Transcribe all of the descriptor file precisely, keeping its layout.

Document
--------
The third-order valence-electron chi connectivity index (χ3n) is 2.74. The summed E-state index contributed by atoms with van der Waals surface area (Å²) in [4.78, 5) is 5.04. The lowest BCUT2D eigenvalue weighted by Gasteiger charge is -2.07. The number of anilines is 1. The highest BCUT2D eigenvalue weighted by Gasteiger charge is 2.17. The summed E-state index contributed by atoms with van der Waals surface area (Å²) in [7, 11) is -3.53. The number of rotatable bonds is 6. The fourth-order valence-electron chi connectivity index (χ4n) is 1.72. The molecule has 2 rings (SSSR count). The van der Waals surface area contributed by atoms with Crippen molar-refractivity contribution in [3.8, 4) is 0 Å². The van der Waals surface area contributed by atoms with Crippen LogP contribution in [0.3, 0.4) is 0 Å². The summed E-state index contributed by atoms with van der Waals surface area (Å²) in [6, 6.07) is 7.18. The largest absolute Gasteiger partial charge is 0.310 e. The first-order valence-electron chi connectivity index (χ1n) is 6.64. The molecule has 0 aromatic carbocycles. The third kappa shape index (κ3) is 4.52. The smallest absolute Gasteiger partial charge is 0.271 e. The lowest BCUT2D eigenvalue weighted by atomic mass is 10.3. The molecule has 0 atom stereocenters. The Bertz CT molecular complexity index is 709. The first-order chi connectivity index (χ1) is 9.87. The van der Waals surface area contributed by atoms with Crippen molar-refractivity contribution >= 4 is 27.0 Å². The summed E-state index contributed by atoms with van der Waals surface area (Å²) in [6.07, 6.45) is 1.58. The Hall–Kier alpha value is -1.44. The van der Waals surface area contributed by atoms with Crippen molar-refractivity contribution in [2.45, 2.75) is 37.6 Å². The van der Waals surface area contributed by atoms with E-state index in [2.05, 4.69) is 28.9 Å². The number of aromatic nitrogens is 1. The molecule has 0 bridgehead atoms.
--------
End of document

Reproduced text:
The third-order valence-electron chi connectivity index (χ3n) is 2.74. The summed E-state index contributed by atoms with van der Waals surface area (Å²) in [4.78, 5) is 5.04. The lowest BCUT2D eigenvalue weighted by Gasteiger charge is -2.07. The number of anilines is 1. The highest BCUT2D eigenvalue weighted by Gasteiger charge is 2.17. The summed E-state index contributed by atoms with van der Waals surface area (Å²) in [7, 11) is -3.53. The number of rotatable bonds is 6. The fourth-order valence-electron chi connectivity index (χ4n) is 1.72. The molecule has 2 rings (SSSR count). The van der Waals surface area contributed by atoms with Crippen molar-refractivity contribution in [3.8, 4) is 0 Å². The van der Waals surface area contributed by atoms with Crippen LogP contribution in [0.3, 0.4) is 0 Å². The summed E-state index contributed by atoms with van der Waals surface area (Å²) in [6, 6.07) is 7.18. The largest absolute Gasteiger partial charge is 0.310 e. The first-order valence-electron chi connectivity index (χ1n) is 6.64. The molecule has 0 aromatic carbocycles. The third kappa shape index (κ3) is 4.52. The smallest absolute Gasteiger partial charge is 0.271 e. The lowest BCUT2D eigenvalue weighted by atomic mass is 10.3. The molecule has 0 atom stereocenters. The Bertz CT molecular complexity index is 709. The first-order chi connectivity index (χ1) is 9.87. The van der Waals surface area contributed by atoms with Crippen molar-refractivity contribution >= 4 is 27.0 Å². The summed E-state index contributed by atoms with van der Waals surface area (Å²) in [6.07, 6.45) is 1.58. The Hall–Kier alpha value is -1.44. The van der Waals surface area contributed by atoms with Crippen molar-refractivity contribution in [2.45, 2.75) is 37.6 Å². The van der Waals surface area contributed by atoms with E-state index in [2.05, 4.69) is 28.9 Å². The number of aromatic nitrogens is 1. The molecule has 0 bridgehead atoms.